Music of Light is the debut full-length album from German metal act Arven. The almost entirely female band (except drummer Till Felden) dubs their music as simply melodic metal, and it’s not hard to hear why on Music of Light with the number of influences that are pulled into the band’s sound which ultimately results in an eclectic mix of power metal, folk metal and symphonic metal, with even a few flairs into progressive territory. Music of Light was released in 2011.
On paper Arven may well come across as just another symphonic act with a classical trained female vocalist, and it would be easy to pass over them since on paper they have the typical setup for such an act. Carina Hanselmann’s vocals are melodic, can be operatic, and would definitely fit the template for a typical symphonic metal act but her vocals are actually where any similarities Arven has to acts such as Nightwish or Epica end. Even though the music is still symphonic, it doesn’t fit the typical mould for the style because the power metal inclined riffs of Anastasia Schmidt and Ines Thomé are generally the focal point of the music, along with common but not constant use of folk melodies, that is to say they don’t include the folk on every single track on the album, making Music of Light much more the melodic power metal orientated release than anything else. The folk is pretty common here all the same, and it spices up the music a lot when used, especially since it is coupled with the excellent piano playing of Lena Yatsula which gives off quite the medieval sounding mood to Arven’s music, which is something which is heard straight away with the opening title track. It’s the piano that often strikes me as the real key ingredient here actually. While there is also some more traditional symphonic stuff on the album, the piano is the much more common choice on the keys front, and it adds an interesting layer to the power metal sound, especially in tracks such as Dark Red Desire.
Because of all this Arven’s style is difficult to place into any one genre of metal and gives the band more of their own identity, which is of course a good thing in a metal scene where acts with female vocalists have become quite a big thing and the amount of acts that either don’t bring anything new to the table or go down far too commercial routes are becoming way too common. Music of Light sounds not only fresh and exciting, but is also a high quality debut album. All six of the musicians (which also includes the as yet unmentioned bassist Lisa Geiß) prove skilled at their instruments and there isn’t a track on the album that is any weaker than the rest.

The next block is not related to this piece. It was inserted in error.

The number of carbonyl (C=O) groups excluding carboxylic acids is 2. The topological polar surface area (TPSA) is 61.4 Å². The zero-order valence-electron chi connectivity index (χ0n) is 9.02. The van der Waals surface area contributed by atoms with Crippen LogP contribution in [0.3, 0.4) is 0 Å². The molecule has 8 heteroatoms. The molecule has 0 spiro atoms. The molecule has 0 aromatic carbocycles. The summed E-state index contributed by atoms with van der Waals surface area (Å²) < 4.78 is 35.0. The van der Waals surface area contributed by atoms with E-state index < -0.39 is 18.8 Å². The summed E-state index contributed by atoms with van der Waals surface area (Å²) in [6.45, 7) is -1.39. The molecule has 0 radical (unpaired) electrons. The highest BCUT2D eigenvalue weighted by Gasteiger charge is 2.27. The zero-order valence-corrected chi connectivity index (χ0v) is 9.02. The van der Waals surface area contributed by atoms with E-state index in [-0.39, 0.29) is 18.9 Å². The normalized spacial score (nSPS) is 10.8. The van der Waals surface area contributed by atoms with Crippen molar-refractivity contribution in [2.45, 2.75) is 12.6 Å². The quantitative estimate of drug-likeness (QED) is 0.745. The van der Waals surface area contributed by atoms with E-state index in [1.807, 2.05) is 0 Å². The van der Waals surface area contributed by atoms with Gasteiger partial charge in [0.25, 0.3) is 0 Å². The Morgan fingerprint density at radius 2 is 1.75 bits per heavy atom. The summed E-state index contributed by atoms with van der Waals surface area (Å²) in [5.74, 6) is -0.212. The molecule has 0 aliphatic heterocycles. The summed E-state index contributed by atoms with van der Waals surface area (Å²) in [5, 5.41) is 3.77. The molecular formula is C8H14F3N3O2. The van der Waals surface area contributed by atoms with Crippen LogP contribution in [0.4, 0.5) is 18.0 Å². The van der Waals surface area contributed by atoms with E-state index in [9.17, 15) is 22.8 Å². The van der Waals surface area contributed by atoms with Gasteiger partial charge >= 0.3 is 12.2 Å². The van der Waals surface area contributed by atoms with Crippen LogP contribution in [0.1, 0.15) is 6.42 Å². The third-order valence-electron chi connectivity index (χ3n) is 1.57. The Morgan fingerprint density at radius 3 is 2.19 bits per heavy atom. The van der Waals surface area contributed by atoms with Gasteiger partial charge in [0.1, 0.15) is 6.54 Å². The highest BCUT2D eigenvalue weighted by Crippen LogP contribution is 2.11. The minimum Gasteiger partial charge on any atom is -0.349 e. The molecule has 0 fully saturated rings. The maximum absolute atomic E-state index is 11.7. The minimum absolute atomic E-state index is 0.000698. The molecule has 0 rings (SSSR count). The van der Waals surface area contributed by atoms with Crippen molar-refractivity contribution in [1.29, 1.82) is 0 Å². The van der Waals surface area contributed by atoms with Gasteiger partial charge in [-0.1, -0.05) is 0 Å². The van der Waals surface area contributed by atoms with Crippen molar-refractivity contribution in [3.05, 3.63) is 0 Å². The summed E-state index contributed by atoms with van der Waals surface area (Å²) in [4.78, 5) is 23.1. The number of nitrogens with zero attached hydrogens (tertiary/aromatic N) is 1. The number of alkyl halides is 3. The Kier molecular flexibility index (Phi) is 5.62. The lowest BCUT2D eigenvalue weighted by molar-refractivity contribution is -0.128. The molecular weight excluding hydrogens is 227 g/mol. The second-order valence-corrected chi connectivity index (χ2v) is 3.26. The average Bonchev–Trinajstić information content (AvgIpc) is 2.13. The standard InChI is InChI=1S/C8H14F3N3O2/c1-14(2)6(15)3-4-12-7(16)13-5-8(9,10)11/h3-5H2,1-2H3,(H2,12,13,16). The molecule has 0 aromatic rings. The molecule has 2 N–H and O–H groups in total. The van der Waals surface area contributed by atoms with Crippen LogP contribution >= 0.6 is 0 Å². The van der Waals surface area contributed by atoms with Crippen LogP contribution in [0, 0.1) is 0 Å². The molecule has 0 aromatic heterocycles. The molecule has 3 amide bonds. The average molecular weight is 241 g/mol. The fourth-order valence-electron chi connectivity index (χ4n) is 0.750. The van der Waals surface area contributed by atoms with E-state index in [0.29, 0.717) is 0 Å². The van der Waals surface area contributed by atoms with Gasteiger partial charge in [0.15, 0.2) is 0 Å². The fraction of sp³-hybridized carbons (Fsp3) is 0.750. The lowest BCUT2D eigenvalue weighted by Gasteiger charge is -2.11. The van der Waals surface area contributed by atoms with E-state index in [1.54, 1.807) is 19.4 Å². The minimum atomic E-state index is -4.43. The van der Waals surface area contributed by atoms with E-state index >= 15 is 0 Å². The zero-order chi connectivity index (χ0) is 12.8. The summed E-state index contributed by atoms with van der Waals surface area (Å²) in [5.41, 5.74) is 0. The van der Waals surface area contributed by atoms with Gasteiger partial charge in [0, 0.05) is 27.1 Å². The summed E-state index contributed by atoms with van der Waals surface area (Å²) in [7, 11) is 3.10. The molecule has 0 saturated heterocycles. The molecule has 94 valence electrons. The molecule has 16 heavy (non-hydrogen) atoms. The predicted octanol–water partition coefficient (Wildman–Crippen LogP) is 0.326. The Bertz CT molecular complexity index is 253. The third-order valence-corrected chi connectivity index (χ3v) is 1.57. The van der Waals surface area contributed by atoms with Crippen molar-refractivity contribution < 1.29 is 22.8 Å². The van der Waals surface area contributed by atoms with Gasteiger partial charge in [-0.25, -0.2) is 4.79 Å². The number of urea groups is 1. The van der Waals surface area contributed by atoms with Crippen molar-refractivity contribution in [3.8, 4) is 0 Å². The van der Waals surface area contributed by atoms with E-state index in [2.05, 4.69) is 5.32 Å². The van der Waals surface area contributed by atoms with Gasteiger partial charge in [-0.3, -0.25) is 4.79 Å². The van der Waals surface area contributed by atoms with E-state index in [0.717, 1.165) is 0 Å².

The folk melodies in particular are really great, sometimes to the point that I wished they were used in all of the tracks, because pieces such as Music of Light and Raise Your Cups really stand out as the album’s highlights, though I do like the fact that the album has a high level of variety to it by not sticking to any particular tried and tested formula. You could put down my desire for folk dominance as a personal preference really, since the tracks lighter on the folk are just as good, and each composition is able to assert its own identity within the album pretty quickly. At one end of the spectrum you have the seven minute My Dear Friend, which represents the album’s ballad, and at the other end there are more guitar driven power metal fuelled tracks such as World of Hatred, another highlight of the album.
This debut album proves that Arven has a lot to offer the metal world, and I highly advise fans of power, folk, symphonic and even progressive metal to give them a chance. It has a few very minor flaws to be fair, most notably I can’t help wondering how much more powerful the music would sound if they cracked up the intensity of their riffs a bit more in a couple of places, but otherwise Arven’s debut delivers. The field of melodic metal has a strong new competitor in Arven.
(Originally written for Heavy Metal Haven)